There is another part which is more difficult to explain is the emotional, mental, and physiological changes that occur under those circumstances. I don’t excuse myself from things I did. In fact, I’m having a difficult time coming to terms with it. But, suffice it to say that the parts of the brain that control long-term memory start to shut down in order for short-term memory to be allowed more capacity. The brain is more concerned with daily survival, and constantly having to adapt to new circumstances, than anything else. Sometimes called “fight-or-flight mode,” you can only think of things in the moment. The past and present disappear, and days of the week, plans, and any number of other things are forgotten. The more intense, and longer the period of stress, the harder it is for an individual to use that long-term part of the brain. I don’t say this to excuse myself, I really do feel horrible for not remembering things, especially that party. But, I hope that with this explanation you will understand a little more about why I did, or in this case did not, do what I did.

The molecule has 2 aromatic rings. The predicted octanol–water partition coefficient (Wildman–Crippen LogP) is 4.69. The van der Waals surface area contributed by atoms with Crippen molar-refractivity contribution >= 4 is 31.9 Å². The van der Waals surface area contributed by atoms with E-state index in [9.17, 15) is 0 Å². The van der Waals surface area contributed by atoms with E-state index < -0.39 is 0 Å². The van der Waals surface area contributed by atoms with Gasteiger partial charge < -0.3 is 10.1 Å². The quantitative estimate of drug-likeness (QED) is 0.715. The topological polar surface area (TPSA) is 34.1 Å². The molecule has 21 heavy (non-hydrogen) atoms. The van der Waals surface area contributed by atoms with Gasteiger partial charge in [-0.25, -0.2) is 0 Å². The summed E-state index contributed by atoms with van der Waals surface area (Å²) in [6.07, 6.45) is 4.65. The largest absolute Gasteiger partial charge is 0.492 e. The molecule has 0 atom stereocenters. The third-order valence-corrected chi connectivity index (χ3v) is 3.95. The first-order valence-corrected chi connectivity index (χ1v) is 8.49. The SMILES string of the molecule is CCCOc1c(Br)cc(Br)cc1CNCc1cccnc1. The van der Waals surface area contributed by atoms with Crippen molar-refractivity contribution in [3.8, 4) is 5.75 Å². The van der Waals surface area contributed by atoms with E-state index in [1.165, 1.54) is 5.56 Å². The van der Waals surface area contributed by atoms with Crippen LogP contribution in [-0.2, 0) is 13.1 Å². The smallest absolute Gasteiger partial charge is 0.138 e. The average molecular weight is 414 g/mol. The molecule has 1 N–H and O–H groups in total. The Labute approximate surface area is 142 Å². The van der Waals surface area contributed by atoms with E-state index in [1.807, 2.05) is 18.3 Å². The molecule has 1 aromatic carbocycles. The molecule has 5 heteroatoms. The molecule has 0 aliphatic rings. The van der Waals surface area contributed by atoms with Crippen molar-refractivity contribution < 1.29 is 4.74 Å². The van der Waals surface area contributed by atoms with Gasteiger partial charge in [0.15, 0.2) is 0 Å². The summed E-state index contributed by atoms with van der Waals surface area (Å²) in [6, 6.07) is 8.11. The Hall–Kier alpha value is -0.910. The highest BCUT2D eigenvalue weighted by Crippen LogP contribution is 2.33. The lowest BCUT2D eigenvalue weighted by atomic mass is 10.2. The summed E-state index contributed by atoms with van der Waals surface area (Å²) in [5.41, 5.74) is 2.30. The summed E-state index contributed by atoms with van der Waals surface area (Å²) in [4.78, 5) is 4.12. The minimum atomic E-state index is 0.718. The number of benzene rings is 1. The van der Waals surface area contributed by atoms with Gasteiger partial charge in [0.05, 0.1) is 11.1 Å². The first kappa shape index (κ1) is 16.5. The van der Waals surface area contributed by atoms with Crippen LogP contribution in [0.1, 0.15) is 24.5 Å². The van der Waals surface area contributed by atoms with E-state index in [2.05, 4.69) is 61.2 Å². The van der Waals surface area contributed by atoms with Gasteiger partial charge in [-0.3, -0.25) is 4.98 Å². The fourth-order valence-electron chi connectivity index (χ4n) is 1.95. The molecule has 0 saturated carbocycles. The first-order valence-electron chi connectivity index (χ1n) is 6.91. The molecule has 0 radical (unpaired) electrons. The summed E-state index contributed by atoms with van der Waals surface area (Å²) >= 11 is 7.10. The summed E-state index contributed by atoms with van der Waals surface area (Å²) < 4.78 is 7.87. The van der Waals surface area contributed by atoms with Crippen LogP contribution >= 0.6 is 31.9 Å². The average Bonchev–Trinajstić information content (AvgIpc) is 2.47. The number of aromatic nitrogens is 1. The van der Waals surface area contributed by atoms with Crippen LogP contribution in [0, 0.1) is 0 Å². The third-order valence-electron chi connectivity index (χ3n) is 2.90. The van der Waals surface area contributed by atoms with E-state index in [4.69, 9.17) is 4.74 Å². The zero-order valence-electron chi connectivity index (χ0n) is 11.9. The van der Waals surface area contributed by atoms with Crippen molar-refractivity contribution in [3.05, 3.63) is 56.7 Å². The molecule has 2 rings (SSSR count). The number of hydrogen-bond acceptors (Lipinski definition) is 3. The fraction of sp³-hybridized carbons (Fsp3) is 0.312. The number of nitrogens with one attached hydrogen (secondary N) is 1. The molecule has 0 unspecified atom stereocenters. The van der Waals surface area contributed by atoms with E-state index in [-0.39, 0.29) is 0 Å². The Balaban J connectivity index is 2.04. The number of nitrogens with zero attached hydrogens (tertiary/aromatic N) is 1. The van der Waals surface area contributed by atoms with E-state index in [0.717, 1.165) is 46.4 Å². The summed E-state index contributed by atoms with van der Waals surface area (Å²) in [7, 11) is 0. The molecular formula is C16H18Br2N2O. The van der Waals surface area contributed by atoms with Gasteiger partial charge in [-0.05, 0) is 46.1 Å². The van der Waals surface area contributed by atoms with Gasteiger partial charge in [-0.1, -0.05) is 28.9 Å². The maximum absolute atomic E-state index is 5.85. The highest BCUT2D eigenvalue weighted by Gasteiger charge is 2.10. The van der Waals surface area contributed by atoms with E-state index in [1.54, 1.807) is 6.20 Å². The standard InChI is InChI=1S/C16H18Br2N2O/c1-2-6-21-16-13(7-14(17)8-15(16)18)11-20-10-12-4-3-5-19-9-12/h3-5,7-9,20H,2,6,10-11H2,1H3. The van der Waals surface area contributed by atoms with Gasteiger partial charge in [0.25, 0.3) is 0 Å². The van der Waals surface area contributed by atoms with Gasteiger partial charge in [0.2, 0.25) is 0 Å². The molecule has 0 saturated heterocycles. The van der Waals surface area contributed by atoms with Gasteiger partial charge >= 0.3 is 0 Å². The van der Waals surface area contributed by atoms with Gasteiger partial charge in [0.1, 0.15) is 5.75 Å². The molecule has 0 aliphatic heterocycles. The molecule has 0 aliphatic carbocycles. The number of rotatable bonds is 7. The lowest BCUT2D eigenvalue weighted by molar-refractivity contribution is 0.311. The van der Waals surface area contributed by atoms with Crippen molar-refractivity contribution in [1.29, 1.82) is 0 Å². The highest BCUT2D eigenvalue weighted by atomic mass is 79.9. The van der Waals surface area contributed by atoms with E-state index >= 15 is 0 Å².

I did consider other options, but my decisions were also influenced by a fear of abandonment. Having been hurt by being abandoned before, to me, at the time, the best option was not to give others the opportunity to abandon me in the future.

      I hope this explains a little. I hope you understand/empathize/forgive me a little more after reading this. Again this isn’t meant as an attack on anyone, but more as a way for me to work through a very difficult process.

  3. You are as dear to me as family. Only, you are the family I choose, which makes you a friend forever. I love you Alex! More than you know.